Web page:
The least we can do



The term ‘best practice’ in business and commerce means the distillation of what works best across the board – in other words, the most reliable and effective approach. In self-development, there are so many different topics and approaches that it is impossible to study and master them all. Therefore, it makes sense to find a path that works for us and develop some key practices along the way.


In the course of teaching others, I often get asked about either the most important thing to focus on to the exclusion of all else, or the minimum we can do and still progress. The answer I give is always the same. It comes down to understanding how we are designed and learning how to operate our being from that understanding. Even within that simple framework, there are practices that are so universally effective, we can benefit from them even if we don’t understand the wider context of why they work.


The first of those is detachment. All of us feel challenged at times throughout our lives. For most people, some form of discomfort is a daily occurrence. If we don’t learn to respond effectively to discomfort, we can get caught up in it, and compound the experience. Everyone is familiar with the feeling of being dragged around by their thoughts and emotions against their better intentions. The practice of detachment helps us to observe discomfort without buying into assumptions about what it is trying to tell us. We can try this out in our own experience. Just let your conscious attention take in information from your inner life and your surroundings, but don’t respond (or mentally comment) on what you are noticing. Very quickly you feel a sense of spaciousness, you feel you have more room to operate – things are less pressured and urgent. Detachment is not a lack of care or compassion, nor a desire to avoid the truth. Far from it. The ability to sit back and see the influence of our thought-life upon our experience is an education worth having. It is often said that event + response = outcome. Detachment creates a necessary gap between event and response so that we have a chance to change the outcome. Without it we operate on automatic pilot with little chance to intervene and change course.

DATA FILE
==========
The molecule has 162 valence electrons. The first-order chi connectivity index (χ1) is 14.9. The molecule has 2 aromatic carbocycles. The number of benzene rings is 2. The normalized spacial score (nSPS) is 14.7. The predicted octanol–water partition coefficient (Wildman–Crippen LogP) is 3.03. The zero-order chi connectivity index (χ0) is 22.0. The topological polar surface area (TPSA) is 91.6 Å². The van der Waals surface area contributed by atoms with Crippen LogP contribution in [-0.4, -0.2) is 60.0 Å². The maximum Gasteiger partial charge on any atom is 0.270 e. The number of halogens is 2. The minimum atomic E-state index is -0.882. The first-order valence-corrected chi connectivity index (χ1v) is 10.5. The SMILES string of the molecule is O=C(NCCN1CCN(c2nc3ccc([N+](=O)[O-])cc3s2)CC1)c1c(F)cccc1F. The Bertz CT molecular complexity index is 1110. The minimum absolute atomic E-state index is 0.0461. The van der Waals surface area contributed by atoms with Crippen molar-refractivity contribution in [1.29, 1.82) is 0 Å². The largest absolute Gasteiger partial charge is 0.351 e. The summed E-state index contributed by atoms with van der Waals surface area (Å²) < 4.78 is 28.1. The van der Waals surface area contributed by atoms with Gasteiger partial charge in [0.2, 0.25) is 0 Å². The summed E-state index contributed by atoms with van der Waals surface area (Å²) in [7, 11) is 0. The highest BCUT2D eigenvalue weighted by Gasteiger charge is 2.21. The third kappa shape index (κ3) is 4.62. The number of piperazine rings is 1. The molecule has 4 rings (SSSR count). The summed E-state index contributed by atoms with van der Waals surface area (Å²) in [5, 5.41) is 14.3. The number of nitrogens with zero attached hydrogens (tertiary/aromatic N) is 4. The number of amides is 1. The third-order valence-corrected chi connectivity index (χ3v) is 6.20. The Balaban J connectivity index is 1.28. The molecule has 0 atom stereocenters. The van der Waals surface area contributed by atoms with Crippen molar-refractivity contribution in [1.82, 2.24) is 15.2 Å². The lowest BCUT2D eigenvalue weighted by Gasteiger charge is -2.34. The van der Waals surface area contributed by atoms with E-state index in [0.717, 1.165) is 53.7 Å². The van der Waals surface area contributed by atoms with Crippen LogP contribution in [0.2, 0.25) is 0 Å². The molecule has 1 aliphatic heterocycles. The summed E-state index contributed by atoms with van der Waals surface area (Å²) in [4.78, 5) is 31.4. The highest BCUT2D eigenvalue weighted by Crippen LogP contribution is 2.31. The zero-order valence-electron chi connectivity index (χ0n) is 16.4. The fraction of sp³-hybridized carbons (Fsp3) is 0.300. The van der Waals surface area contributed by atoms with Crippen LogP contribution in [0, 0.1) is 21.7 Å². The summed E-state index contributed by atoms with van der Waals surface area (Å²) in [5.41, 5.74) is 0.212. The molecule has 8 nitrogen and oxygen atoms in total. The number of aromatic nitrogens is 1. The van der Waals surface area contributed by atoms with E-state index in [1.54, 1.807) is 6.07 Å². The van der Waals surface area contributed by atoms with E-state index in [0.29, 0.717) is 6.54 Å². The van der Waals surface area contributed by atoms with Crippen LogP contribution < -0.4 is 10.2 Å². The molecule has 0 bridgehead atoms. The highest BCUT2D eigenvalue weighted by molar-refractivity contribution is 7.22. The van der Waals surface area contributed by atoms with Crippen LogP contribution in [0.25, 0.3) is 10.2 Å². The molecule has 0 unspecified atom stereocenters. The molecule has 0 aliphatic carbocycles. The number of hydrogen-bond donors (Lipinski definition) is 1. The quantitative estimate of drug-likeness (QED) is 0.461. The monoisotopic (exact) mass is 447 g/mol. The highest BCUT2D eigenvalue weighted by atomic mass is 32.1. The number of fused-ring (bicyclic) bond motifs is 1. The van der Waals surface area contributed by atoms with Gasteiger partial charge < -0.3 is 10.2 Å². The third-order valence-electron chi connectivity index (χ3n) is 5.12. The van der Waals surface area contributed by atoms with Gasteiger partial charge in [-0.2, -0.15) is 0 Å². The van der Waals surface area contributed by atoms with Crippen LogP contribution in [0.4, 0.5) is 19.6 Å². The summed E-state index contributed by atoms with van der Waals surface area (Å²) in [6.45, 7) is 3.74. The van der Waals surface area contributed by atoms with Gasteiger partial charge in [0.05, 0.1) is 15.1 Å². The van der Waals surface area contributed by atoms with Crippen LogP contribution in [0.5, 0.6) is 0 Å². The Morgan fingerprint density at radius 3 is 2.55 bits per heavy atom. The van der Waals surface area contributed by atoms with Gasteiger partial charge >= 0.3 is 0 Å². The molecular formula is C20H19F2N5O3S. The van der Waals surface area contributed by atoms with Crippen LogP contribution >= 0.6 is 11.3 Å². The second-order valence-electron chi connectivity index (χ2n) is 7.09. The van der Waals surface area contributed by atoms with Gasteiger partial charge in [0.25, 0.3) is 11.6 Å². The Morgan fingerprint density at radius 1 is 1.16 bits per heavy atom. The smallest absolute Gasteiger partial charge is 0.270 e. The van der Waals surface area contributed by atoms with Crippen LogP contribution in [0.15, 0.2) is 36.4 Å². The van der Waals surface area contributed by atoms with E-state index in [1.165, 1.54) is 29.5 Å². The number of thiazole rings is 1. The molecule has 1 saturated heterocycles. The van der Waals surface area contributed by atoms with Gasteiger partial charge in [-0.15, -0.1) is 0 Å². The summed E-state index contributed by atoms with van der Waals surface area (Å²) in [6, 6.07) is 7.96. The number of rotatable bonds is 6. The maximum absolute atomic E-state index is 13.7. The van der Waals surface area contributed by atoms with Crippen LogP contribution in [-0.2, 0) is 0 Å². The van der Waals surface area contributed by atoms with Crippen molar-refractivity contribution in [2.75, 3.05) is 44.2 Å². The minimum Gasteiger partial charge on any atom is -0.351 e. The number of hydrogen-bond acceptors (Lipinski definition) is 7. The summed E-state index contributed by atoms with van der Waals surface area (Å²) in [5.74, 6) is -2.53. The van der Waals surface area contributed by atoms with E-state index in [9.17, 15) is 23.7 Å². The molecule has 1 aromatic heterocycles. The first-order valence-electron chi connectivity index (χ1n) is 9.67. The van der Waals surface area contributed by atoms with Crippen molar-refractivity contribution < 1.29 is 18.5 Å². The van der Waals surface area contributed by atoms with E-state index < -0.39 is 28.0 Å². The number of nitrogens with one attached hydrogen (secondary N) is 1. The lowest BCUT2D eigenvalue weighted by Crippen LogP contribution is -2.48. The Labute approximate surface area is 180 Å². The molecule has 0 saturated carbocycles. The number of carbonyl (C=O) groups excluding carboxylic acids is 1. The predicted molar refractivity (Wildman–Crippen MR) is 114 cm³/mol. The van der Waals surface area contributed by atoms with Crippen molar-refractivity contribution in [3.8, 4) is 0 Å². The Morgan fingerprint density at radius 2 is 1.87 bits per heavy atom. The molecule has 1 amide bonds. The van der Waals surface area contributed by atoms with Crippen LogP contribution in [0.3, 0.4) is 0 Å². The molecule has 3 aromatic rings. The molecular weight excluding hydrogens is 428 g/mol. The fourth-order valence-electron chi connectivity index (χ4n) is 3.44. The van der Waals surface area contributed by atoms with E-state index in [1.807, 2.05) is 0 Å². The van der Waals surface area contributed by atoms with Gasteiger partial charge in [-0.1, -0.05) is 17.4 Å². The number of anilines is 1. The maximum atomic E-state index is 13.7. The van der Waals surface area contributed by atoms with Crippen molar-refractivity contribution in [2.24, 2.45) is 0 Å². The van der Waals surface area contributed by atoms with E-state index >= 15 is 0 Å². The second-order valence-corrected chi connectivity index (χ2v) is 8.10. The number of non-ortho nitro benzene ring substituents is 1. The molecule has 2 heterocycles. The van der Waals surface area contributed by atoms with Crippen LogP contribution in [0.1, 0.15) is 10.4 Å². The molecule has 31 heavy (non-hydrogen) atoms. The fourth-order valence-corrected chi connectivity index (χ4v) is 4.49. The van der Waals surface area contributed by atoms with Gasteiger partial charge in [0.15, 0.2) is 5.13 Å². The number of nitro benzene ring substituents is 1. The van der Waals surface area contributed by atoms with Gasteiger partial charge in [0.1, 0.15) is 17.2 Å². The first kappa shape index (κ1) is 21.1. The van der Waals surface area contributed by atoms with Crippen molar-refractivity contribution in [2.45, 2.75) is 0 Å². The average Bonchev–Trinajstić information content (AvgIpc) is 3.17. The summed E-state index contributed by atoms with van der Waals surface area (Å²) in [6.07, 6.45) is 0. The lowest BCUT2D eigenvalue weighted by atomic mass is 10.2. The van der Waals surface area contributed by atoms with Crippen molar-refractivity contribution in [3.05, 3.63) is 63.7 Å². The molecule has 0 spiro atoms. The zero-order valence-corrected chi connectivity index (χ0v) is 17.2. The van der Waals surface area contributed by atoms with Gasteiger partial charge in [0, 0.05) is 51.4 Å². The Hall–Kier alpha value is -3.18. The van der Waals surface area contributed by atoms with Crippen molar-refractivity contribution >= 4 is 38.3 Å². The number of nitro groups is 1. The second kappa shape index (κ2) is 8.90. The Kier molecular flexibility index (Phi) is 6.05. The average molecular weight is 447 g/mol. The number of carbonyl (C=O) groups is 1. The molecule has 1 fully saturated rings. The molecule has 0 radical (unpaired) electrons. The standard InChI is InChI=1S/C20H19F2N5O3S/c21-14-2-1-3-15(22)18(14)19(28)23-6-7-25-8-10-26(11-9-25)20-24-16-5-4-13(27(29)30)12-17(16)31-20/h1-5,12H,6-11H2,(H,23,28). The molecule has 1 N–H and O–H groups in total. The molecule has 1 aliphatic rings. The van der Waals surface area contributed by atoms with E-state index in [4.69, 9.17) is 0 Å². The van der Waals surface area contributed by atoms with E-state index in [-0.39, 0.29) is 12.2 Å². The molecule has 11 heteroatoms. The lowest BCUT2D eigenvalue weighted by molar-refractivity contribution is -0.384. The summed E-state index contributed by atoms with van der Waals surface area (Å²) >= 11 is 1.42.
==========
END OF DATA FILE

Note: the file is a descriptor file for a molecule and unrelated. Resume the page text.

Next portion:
The next practice that works as a universal panacea is kindness. Again, like detachment, it is something we can all do. In fact, we would go further and say that kindness is something we are designed for – but that’s a conversation for another day. There is no effort, study or preparation required – absolutely no downside. Kindness is lovely to give and lovely to receive. Showing kindness is not dependent on weighing up someone’s deservedness before we express it. It is a choice to be that way regardless of how others behave. And all of us are capable of demonstrating it. Kindness brings with it respect and consideration of others - a recognition of our essential humanity. True kindness cannot be faked. It is often accompanied by gentleness and lightness in those who practice it sincerely. But the real beauty of kindness is the effect it has on the recipient. We know when we have been touched by it, and we open up to its delightful presence. Certainly, the world needs more of this precious quality.


The last universally beneficial practice that we will highlight today, is trust. Many people find this hard to practice. They get tangled up in their thinking minds trying to work out if it is safe to trust. We wonder if trust will make us vulnerable to deception or harm. Some believe that suspicion is a more reliable protection than openness. To practice trust, we need to let go of the mind’s insistence that we are unsafe, or that the world is a dangerous, unpredictable place, because this kind of thinking causes us to pull in away from life, cutting us off from its inherent gifts. Trust as a quality is not dependent on favourable outer circumstances, nor meant as an armour to shield us from disappointment. In its purest form trust signifies that we are willing to believe in the inherent goodness of life. If we sit quietly for a few moments and allow the notion of inherent goodness to inform our perception, we feel a sense of connection. It is this connection that joins our individual experience to the greater whole of which we are part. It is this connection that supports us when we need to dig deep. It is this connection that transports all the nourishing qualities for a meaningful life. Without it we can feel alone, adrift, overwhelmed. For we cannot truly know ourselves or life itself if we cannot develop trust in the source that gives rise to them both.